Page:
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Opening sequence:
Character Briony
Opening shot of dolls house which is actually a replica of the family home
illustrates the power that Briony has over the household and its occupants.
A shot of Brionys toy animals all lined up like Noahs Arc which pans across
to a low angle shot of Briony at her desk typing also illustrates Brionys power
and need to control. She is represented as a God-like figure in the household.
Superiority reinforced by the way she is addressed by the servants in the house
as Miss Briony.
The way that her animals are lined up, the fact that she is writing a play, shots
of all her past writing and an extreme close-up of her blue eyes all illustrate
Brionys creativity.
Her conservative dress which seems to make her blend into the background
suggests that she is somewhat inconspicuous an unlikely character to cause
so much irreversible damage.
She walks in a very deliberate and controlled manner, indicating that she is
very sure of herself.
We are introduced to the setting of this film by a shot of Brionys dolls house
which is a replica of the family home. It is grand and stately.
England 1935 screen text states time and place.
Tracking shots of Briony walking through the house further reveal its
grandeur. The camera follows Briony across a beautiful and spacious landing
into an acid green servants quarters, illustrating that this is a wealthy, upper
class family.
A conversation between Briony and the servants in the kitchen reveals that the
household is getting ready for a dinner party which is to be held that evening.
Theme Story Telling
The theme of storytelling is indicated as early as the title shot, in which the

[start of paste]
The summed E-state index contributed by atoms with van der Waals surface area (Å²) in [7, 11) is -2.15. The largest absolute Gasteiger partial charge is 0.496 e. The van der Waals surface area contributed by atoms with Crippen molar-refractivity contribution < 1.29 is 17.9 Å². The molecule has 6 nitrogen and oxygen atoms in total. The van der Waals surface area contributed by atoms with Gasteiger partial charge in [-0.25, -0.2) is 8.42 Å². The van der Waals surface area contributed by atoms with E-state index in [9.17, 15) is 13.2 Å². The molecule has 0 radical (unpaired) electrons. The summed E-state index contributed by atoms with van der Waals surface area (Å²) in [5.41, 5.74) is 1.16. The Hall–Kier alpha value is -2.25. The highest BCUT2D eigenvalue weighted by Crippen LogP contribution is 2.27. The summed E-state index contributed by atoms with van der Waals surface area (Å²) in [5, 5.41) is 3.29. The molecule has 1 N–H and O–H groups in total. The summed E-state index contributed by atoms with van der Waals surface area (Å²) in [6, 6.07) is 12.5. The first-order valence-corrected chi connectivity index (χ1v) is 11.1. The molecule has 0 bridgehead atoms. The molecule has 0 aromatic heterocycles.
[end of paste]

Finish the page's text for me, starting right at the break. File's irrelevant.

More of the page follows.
word Atonement is typed onto the screen.
There is further indication of this theme in the first shot of Briony, in which
she is positioned at a typewriter, writing a play.
During this sequence we also see a shot of pages of Brionys past writing.
The sound of the typewriter can be heard throughout this sequence, and it
eventually merges with the music.
Sound of the typewriter helps introduce the theme of story telling.
Single note on the piano begins to play during the extreme close-up of
Brionys eyes.
Music builds and eventually typing sound merges to become part of the music.

Music continues to build and speed up as Briony strides through the house,
implying her urgency to show her Mother the play that she has just written.
Music reaches crescendo when she sees Robbie standing in the doorway this
hints that the major conflict to take place in the film will be between these two

Bright natural light streams into Brionys room and the landing.
Indicates a beautiful warm summers day.
Clear and vibrant.

Closing Sequence:
General notes
Begins with a shot of 15 television screens of 76 year old Briony during a
television interview.
- Tapes keep rewinding and repeating the same part of the interview Briony
asks the interviewer if she can take a minute.
- At this point the interview has gone wrong this is comparable to the way
Brionys life has gone so terribly wrong.
- Tapes rewind to show Briony wants to go back in time to make things right.
- Ironically, this can be achieved on tape but not in real life.
Close-up shot of Briony looking in mirror.
- She is reflecting on what she did all those years ago, and what has happened
- She is clearly struggling to compose herself.
Over the shoulder shot of Briony from interviewers P.O.V., zooms to a close-up
of Brionys face.
- Background dissolves to black.
- Primary focus on Brionys face and what she is saying- nothing to distract
from this.
- Importance placed on dialogue.
- This shot echoes the shot of the younger Briony being interviewed by the
Detective about Robbie after Lola was assaulted.
- It is shot from the opposite side, so is in fact a mirror image of the earlier
interview. This emphasizes contrast.
Shot of the drowned Cecelia mimics the library scene, when we see Cecelia and
Robbie making love.
- She wears a green dress and her body is in the shape of a crucifix. She has in